Thus, as shown, each output of a logic cell extends for the entire vertical span of the chip layout. The output buses extend along only one side of the logic cell, and stop at the chip edges. The input buses, however, "wrap-around" at the periphery of the integrated circuit. For example, buses 12a and 12b will be connected together at the east end or the west end of the circuit. In this manner, the input buses extend in a serpentine fashion across the surface of the entire circuit. Thus, bus 12a will be connected to bus 12b at either the eastern edge or the western edge of the chip, then bus 12b coupled to bus 12c at the opposite edge, etc.
The input and output buses are preferably unidirectional. For example, in an emitter coupled logic (ECL) implementation, or in a complementary MOS (CMOS) implementation, the buses will be unidirectional over the shortest segments, but can be made bidirectional in different segments of a common bus by isolating the segments from each other as will be described. Depending upon the length of the buses, the input/output signal strength, and other factors, it may be desirable to employ "repeaters" within the buses. These repeaters consist of small amplifiers to isolate the capacitances in the circuit, and thereby decrease signal propagation delays, enhancing overall system speed.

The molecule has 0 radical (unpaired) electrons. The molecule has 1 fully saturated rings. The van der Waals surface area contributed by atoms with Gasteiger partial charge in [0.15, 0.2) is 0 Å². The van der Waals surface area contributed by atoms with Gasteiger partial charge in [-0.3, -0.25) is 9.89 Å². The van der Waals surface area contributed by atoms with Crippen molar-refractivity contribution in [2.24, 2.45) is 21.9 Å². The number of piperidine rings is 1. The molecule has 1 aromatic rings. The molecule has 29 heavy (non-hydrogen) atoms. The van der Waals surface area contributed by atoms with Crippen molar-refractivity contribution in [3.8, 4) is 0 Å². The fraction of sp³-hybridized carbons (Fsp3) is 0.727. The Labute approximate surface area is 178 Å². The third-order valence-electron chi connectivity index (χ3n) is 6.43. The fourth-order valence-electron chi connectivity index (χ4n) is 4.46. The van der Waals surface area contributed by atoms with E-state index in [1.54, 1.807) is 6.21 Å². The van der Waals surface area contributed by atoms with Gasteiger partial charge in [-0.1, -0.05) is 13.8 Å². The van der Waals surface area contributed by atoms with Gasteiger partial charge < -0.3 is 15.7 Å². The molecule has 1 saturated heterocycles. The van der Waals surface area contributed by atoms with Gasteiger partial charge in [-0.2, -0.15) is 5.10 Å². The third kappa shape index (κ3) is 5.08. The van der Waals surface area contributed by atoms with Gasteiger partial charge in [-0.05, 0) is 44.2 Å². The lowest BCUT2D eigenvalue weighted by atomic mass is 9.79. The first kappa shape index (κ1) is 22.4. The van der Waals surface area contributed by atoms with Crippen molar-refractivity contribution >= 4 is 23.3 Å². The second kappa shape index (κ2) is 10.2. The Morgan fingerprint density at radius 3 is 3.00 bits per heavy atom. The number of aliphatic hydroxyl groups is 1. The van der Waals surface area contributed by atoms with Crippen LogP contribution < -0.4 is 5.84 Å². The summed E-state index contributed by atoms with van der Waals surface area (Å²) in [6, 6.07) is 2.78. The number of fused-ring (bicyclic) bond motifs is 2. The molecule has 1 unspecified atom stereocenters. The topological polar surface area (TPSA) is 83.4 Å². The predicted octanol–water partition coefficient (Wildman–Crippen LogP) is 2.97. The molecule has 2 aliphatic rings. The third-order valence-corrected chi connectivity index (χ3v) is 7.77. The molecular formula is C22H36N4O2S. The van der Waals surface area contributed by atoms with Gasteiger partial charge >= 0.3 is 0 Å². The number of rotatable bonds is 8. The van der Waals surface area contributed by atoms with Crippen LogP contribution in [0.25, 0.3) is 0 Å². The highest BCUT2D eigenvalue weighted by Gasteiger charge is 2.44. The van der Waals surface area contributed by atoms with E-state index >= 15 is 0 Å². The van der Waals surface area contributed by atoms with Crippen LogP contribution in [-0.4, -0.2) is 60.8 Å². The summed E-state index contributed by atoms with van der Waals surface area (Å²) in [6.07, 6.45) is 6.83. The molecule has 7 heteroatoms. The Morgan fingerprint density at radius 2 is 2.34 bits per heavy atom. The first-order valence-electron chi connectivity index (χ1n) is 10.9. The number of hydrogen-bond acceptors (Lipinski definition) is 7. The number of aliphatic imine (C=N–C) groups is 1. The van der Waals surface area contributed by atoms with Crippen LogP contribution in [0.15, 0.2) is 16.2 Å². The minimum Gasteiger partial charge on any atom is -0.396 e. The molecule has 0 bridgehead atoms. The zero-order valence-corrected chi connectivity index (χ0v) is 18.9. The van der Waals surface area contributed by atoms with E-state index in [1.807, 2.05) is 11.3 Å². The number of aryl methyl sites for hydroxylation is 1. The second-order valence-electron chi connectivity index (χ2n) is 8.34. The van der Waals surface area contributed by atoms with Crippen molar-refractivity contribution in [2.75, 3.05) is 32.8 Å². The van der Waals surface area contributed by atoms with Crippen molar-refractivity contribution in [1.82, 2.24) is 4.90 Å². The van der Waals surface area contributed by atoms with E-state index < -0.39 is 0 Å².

In one preferred embodiment, all buses 12, 15, 23 and 27 shown in FIG. 1 are structured to accommodate differential line driving. Each bus is actually made up of a complementary pair of lines carrying a differential signal pair, where one line carries the true signal and the other line carries the complement of the true signal. A complementary bus structure provides the advantage of being less susceptible to noise on the bus lines. If one wire picks up some noise, it is likely that the other wire will also pick up the same noise. Thus, since it is only the difference in voltages on the two bus lines which is the factor that determines the nature of the data signal, any noise effects are minimized. The low susceptibility to noise allows for an ECL circuit implementation in the PLD, where the signal range is relatively small, typically about 200 mV for differential signals and 500 mV for single-ended signals. ECL circuits offer significant speed advantages over other technologies, providing superior performance in the PLD.
FIG. 2 is a more detailed view of the interconnection system between a logic cell 20 and its input bus 23, and between the logic cell 20 and its output bus 27. It should be appreciated that any desired number of inputs and outputs may be provided to and from a logic cell. The drawing in FIG. 2 illustrates the general approach to forming these interconnections and programmably controlling the connections.